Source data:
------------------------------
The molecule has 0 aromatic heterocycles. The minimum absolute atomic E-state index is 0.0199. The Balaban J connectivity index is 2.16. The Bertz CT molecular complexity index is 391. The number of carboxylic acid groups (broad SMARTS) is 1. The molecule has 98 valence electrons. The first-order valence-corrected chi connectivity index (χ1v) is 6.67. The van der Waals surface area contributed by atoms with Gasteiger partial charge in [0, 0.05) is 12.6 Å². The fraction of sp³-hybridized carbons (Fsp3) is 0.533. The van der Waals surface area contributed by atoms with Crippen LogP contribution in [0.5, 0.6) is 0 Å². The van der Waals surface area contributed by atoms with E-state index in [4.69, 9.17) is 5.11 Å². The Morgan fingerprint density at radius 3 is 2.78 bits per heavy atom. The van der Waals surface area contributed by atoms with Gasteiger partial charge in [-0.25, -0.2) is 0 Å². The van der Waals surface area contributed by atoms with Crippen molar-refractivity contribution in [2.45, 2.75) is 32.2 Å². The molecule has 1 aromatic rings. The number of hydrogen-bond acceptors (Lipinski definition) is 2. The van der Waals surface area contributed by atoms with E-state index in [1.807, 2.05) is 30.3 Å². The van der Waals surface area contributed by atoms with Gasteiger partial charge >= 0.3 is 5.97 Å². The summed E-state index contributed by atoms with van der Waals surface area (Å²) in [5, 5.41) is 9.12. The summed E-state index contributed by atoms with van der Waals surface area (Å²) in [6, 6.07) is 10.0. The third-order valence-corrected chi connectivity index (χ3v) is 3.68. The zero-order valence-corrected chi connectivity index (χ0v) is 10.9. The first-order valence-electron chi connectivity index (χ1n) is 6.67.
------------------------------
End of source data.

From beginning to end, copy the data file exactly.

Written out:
The molecule has 0 aromatic heterocycles. The minimum absolute atomic E-state index is 0.0199. The Balaban J connectivity index is 2.16. The Bertz CT molecular complexity index is 391. The number of carboxylic acid groups (broad SMARTS) is 1. The molecule has 98 valence electrons. The first-order valence-corrected chi connectivity index (χ1v) is 6.67. The van der Waals surface area contributed by atoms with Gasteiger partial charge in [0, 0.05) is 12.6 Å². The fraction of sp³-hybridized carbons (Fsp3) is 0.533. The van der Waals surface area contributed by atoms with Crippen LogP contribution in [0.5, 0.6) is 0 Å². The van der Waals surface area contributed by atoms with E-state index in [4.69, 9.17) is 5.11 Å². The Morgan fingerprint density at radius 3 is 2.78 bits per heavy atom. The van der Waals surface area contributed by atoms with Gasteiger partial charge in [-0.25, -0.2) is 0 Å². The van der Waals surface area contributed by atoms with Crippen molar-refractivity contribution in [2.45, 2.75) is 32.2 Å². The molecule has 1 aromatic rings. The number of hydrogen-bond acceptors (Lipinski definition) is 2. The van der Waals surface area contributed by atoms with E-state index in [1.807, 2.05) is 30.3 Å². The van der Waals surface area contributed by atoms with Gasteiger partial charge >= 0.3 is 5.97 Å². The summed E-state index contributed by atoms with van der Waals surface area (Å²) in [5, 5.41) is 9.12. The summed E-state index contributed by atoms with van der Waals surface area (Å²) in [6, 6.07) is 10.0. The third-order valence-corrected chi connectivity index (χ3v) is 3.68. The zero-order valence-corrected chi connectivity index (χ0v) is 10.9. The first-order valence-electron chi connectivity index (χ1n) is 6.67.